I think that if you can manage to convince yourself that there’s a God of some sort then you’re actually pretty lucky, since the secular alternative of the meaning of life being “to come to terms with the fact that life has no meaning” can be pretty depressing sometimes. Contrary to Marx I don’t think that knowledge and happiness are necessarily interlinked (not least because it’s pretty impossible to be happy when you consider all the shitty things that happen in the world).

    In fact, I’m usually wont to describe happiness as essentially an aesthetic experience – and whether you reach it through religiousness, chemical stimulation, doggedly maintaining a sense of faith in humanity on balance, or watching zoom cats, is largely irrelevant.

    Liked by 1 person

    • Toni Blackmore September 13, 2016 at 3:06 pm #

      Prescriptiveness is the trouble maker. Live and let live still works when it comes to unfathomable beliefs of others. And yes, I’m looking straight at those colonising Christian missionaries whose handiwork you’ve been observing. Scripture spouting extremists to a man. The problems start when I decide everyone *must* waste hours every week on sloth videos, and then demonise Zoom Cats to knock out the opposition. Sloths are pretty adorable though:)

      Liked by 1 person

      • Hypo September 13, 2016 at 3:51 pm #

        You mount the perfect case for disendorsement of the Liberal Party.The interference of chaplaincy etc.is another frontier of mind control and tax extraction by the back-door power base.
        The RWNJ within Labor and Liberal need to be weeded out by a Royal Commission for corrupting the constitution.Then they should join a church of their choosing and continue their missionary zeal where it belongs.On someone else’s teat,not the tax payer.
        A point was made today that even if an electorate effectively voted 99% yes in a plebiscite on SSM, the ‘principled’ member could still vote against it.
        The question is rigged as well, to package the question to sound like ‘gays want more power through law’.
        That on a background of the previous two stroke of a pen ‘Christianising’ of the marriage act by Howard.

        The sooner a true non religious alternative party can tackle political reform and get sky fairies out of law the sooner we will reach human level.
        Labor and the LNP are church property.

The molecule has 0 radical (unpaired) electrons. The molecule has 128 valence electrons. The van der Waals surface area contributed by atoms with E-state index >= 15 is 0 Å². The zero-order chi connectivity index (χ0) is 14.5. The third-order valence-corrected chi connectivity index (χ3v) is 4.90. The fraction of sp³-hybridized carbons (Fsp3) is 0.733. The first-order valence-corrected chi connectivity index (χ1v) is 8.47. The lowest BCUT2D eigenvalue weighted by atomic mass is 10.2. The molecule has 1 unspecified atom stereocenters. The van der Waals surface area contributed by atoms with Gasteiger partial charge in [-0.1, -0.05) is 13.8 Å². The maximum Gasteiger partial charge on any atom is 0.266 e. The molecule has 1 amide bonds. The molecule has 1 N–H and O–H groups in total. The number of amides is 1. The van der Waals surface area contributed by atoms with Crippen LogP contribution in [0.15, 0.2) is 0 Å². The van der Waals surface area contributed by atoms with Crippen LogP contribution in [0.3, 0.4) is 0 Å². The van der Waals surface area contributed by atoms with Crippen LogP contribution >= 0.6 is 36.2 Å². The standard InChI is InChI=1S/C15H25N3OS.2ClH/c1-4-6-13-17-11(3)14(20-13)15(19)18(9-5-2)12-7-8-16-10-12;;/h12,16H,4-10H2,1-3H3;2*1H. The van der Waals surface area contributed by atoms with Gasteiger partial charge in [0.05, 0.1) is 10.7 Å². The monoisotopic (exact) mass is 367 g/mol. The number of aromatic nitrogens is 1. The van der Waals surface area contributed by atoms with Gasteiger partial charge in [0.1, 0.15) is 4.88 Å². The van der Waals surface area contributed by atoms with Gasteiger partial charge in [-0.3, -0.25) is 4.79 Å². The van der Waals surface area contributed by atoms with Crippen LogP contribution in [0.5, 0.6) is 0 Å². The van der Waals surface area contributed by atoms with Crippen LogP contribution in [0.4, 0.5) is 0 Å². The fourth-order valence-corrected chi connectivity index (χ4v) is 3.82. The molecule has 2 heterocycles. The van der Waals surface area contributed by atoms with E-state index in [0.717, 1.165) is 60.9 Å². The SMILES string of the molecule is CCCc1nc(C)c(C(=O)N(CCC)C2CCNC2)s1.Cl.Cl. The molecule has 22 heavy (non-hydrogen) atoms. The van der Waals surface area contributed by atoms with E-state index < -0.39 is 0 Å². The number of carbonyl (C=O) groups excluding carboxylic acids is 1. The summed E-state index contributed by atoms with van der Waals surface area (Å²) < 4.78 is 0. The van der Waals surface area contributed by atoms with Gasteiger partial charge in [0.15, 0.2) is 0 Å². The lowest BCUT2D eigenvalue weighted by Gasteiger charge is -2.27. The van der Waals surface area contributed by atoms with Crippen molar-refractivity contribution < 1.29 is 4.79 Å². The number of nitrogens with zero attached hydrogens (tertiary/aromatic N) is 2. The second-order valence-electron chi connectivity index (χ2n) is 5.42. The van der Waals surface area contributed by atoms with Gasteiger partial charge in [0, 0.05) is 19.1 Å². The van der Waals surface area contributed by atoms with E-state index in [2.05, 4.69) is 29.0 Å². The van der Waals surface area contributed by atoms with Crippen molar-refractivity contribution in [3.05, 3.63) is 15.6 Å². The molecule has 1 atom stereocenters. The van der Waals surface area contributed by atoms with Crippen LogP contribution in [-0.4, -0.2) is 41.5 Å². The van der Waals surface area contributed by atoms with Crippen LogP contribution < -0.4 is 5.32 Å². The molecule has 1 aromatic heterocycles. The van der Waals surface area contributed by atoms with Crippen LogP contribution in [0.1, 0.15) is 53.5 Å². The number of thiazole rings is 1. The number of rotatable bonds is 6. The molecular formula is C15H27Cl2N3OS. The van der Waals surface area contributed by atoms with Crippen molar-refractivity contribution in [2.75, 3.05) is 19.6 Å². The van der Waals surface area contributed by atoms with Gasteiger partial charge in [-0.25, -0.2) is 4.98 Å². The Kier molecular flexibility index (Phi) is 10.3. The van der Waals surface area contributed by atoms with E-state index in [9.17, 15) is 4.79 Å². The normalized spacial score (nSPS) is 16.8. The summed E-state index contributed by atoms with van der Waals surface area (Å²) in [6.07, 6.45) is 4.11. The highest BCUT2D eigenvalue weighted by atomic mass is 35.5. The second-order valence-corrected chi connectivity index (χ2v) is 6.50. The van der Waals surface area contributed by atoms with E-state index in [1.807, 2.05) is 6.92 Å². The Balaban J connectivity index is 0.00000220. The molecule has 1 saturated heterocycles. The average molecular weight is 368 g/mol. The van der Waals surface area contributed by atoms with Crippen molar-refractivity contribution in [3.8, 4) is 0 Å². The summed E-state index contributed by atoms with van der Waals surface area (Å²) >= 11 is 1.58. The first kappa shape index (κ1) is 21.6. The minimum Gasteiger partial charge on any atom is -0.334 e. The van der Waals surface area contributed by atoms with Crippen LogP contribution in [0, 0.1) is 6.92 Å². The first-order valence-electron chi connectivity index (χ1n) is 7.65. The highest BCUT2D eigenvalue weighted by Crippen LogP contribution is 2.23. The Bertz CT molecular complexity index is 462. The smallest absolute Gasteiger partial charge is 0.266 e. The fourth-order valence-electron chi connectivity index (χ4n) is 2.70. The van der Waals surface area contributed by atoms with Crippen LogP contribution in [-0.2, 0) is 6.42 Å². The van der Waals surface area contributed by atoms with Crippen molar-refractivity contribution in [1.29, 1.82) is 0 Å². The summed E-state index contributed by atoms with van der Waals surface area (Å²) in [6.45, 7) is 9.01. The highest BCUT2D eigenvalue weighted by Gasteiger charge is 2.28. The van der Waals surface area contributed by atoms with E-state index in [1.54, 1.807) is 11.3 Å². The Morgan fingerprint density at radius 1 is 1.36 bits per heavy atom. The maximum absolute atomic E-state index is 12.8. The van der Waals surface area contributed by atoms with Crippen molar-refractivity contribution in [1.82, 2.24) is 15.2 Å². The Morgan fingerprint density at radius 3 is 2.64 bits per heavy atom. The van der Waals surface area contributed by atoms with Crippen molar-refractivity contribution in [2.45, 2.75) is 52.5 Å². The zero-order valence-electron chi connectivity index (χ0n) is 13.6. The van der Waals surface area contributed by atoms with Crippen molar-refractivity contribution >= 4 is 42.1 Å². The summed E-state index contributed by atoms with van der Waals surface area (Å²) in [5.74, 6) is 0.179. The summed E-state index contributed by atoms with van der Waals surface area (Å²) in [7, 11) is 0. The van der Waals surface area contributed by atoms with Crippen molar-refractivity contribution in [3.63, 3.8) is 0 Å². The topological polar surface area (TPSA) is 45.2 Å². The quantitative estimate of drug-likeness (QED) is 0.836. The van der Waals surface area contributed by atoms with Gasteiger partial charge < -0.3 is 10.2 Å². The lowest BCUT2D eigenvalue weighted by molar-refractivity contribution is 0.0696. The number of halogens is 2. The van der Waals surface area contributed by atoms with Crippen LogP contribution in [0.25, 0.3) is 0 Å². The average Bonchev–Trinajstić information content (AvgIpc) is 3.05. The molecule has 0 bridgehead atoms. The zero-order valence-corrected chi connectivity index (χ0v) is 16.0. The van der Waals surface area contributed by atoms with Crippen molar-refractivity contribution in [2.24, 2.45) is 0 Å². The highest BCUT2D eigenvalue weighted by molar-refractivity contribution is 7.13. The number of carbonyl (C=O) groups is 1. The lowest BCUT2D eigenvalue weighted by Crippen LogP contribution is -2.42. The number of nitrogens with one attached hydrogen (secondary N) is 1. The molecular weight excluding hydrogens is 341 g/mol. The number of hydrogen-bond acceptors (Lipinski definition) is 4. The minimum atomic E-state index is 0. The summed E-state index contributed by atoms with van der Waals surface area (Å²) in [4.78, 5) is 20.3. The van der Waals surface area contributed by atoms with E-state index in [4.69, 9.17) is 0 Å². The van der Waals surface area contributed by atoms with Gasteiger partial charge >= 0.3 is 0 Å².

• samjandwich September 13, 2016 at 8:26 pm #

        Sloths are cute… but I’m increasingly convinced that watching sloth videos isn’t far off the logical epitome of the Aussie life at the moment. In fact my extremely well-read-and-travelled 36-year-old house guest is watching Milo and Otis in the next room as we speak!


  10. Hypo September 13, 2016 at 1:31 pm #

    “whether you reach it through religiousness, chemical stimulation, doggedly maintaining a sense of faith in humanity on balance, or watching zoom cats, is largely irrelevant.”
    Sure.If it were a personal and individual pursuit.But it’s not.It is a global fraudulent scam.The christian religion is a destructive culture consuming industry.
    Missionaries are just ppl who pimp for govts and turn the locals into fractured train wrecks or automaton zombies.Too busy melting down to defend land or preserve culture.

    The scam has taken over policy control in most western nations,which are based on and profited by invaded culture.

    Of course people can be intelligent and believe in sky fairies, but it should not give then any extra votes or power.But it does.
    Strangely the kindest most ‘christain’ people I have met, were not.So there was never an ulterior motive.Go figure.

    Religion and recreational drugs have a lot in common.But they should both be personal choices and not impact on anyone elses rights or safety.

    One of the greatest burdens on our finite budget and social cohesion is religion.On many fronts.

    Should religion distort govt policy and receive permanent tax breaks and concessions?

    Plebiscite that Turnbull.

    It’s a NO from me.


    • samjandwich September 13, 2016 at 8:35 pm #

      It should be needless to say I agree in principle Hypo. But I think it’s time you accept that perfection doesn’t exist even in the most conducive of environments. Ever tried living with someone you’re in love with??


      • Hypo September 13, 2016 at 8:48 pm #

        Good grief,
        A slice of moderate ‘near normality’ or sign of pseudo humanity would suffice.
        How a country go from where we were before Howard to where we are today and not only wallow in it, we somehow appreciate it.
        A forensic analysis of the subtle way they drugged the water supply, is the least we need, FFS.